Friday, November 16, 2012
By Peg Brantley, an author who utterly loves what she does.
"Love what you've got or create something new."
I made that off-the-cuff statement recently to someone. I was commenting on a surprising litany of snarky, negative authors who had big enough names they could be named in a post for snarky, negative authors.
I believe we create our lives, even the crap we have to deal with. I also believe we can find the spirit— the direction—to facilitate change, if that's what we want at our core. A further belief is that we're in some kind of weird accordance with a more powerful element who knows better than we do what we need to experience in order to truly facilitate growth as spiritual beings.
To repeat: I believe we create our lives, even the crap we have to deal with. Which means we can change it. It's one of those things that is simply stated but not particularly easy to bring into reality.
What? Are you saying I asked for this?
Well, yeah. In a sort of sideways metaphysical kind of way, you did. As did I. And the sooner you wrap your head around that, the sooner you can decide to create something new. Something different. It probably won't happen overnight, but it can happen.
I've never liked the saying "Pull yourself up by your bootstraps" because quite simply, some people don't have boots. But everyone, even those who aren't fortunate enough to live in a country dedicated to free-will, have at least an internal choice to make. Every single one of us, whether we have boots or not, can choose to allow our internal lives to go in a snarky, negative direction—or not.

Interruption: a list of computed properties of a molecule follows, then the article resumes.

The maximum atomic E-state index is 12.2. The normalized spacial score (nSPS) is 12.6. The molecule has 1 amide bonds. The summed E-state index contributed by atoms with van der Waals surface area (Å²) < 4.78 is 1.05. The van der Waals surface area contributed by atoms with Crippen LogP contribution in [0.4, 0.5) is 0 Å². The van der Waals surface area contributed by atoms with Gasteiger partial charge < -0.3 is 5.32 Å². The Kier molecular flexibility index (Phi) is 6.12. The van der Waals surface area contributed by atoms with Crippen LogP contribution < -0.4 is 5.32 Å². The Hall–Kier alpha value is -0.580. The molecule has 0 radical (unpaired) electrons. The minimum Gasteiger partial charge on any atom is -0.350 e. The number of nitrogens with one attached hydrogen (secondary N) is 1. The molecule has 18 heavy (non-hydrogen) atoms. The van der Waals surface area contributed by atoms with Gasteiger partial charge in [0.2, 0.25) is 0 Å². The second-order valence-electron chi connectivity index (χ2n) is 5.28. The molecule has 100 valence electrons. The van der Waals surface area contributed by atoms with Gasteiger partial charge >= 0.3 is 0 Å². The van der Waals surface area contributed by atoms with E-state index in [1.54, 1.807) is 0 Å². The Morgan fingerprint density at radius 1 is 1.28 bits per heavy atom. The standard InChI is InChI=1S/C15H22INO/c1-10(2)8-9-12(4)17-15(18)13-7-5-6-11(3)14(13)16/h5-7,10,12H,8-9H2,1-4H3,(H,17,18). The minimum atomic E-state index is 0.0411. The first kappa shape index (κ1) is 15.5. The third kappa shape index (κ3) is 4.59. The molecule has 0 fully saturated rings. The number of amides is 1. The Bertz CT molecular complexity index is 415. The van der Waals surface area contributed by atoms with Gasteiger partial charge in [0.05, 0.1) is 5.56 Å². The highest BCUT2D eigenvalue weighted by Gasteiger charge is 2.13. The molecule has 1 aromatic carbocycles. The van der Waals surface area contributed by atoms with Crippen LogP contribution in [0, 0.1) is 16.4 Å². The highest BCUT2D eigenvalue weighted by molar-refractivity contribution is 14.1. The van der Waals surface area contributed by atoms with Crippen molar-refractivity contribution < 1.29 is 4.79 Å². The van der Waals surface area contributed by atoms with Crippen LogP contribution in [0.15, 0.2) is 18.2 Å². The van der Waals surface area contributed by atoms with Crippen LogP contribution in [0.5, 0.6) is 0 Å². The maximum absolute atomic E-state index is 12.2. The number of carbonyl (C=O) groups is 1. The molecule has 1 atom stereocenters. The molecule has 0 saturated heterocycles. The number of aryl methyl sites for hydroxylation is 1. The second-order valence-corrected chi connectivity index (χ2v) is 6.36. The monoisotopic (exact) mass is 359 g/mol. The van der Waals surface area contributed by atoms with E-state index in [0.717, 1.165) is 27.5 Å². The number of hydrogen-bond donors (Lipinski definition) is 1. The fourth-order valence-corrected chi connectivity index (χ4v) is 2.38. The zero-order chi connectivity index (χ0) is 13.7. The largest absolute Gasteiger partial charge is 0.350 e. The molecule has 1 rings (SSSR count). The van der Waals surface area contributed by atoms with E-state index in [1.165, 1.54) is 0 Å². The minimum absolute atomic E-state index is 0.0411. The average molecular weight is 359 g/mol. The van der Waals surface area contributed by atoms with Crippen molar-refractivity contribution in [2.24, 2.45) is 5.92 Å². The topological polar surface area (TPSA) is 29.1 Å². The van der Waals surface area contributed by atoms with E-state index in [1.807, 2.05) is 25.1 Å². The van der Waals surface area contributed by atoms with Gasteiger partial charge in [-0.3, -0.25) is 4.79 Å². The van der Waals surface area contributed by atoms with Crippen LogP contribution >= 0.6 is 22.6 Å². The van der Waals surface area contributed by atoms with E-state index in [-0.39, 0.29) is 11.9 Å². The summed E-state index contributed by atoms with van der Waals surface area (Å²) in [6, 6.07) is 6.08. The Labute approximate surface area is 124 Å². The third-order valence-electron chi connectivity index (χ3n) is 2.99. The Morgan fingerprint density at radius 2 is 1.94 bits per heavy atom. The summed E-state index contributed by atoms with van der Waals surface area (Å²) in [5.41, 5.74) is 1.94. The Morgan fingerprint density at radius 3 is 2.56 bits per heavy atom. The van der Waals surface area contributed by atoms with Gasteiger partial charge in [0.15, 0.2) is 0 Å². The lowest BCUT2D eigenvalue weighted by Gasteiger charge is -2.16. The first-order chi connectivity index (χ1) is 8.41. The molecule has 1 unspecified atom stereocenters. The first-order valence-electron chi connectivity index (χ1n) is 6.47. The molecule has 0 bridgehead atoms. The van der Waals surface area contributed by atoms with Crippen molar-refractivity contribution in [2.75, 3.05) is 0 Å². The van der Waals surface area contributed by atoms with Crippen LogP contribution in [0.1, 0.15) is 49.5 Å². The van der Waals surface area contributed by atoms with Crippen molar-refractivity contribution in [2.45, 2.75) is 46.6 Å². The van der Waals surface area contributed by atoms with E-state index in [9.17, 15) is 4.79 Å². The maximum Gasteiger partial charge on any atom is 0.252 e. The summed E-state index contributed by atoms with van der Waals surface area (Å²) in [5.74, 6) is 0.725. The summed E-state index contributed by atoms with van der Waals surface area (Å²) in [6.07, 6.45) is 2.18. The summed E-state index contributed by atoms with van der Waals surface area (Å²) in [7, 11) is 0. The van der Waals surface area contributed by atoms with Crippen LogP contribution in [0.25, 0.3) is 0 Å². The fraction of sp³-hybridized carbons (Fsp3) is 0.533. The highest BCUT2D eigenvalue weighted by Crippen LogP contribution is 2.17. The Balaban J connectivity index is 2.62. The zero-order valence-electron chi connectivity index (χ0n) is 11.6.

Every morning I write three pages of stream-of-consciousness thoughts. When there's something in my life I'm not happy with, I work it out—evaluate my level of control—and facilitate change. When there's something I'm not happy with and have no control over, it's time to try and understand what I need to learn from it and what my options are—what direction I want to choose. That's my choice. That's my control. There is no reason, ever, that I should become a snarky, negative author.
As a writer, I face things I cannot control professionally day in and day out. Even as an Indie, there's only so much I can make happen. The rest is up to the Fates or God or simply Readers. Also as a writer, I can use this lack of control to more fully develop my characters. To validate both their weaknesses and their strengths—because in the end, they are reflections of me. Even the snarky, negative characters.
And if I'm ever fortunate enough to find myself in a position to be named in a group of well-known authors, I can promise you that snark will have nothing to do with it.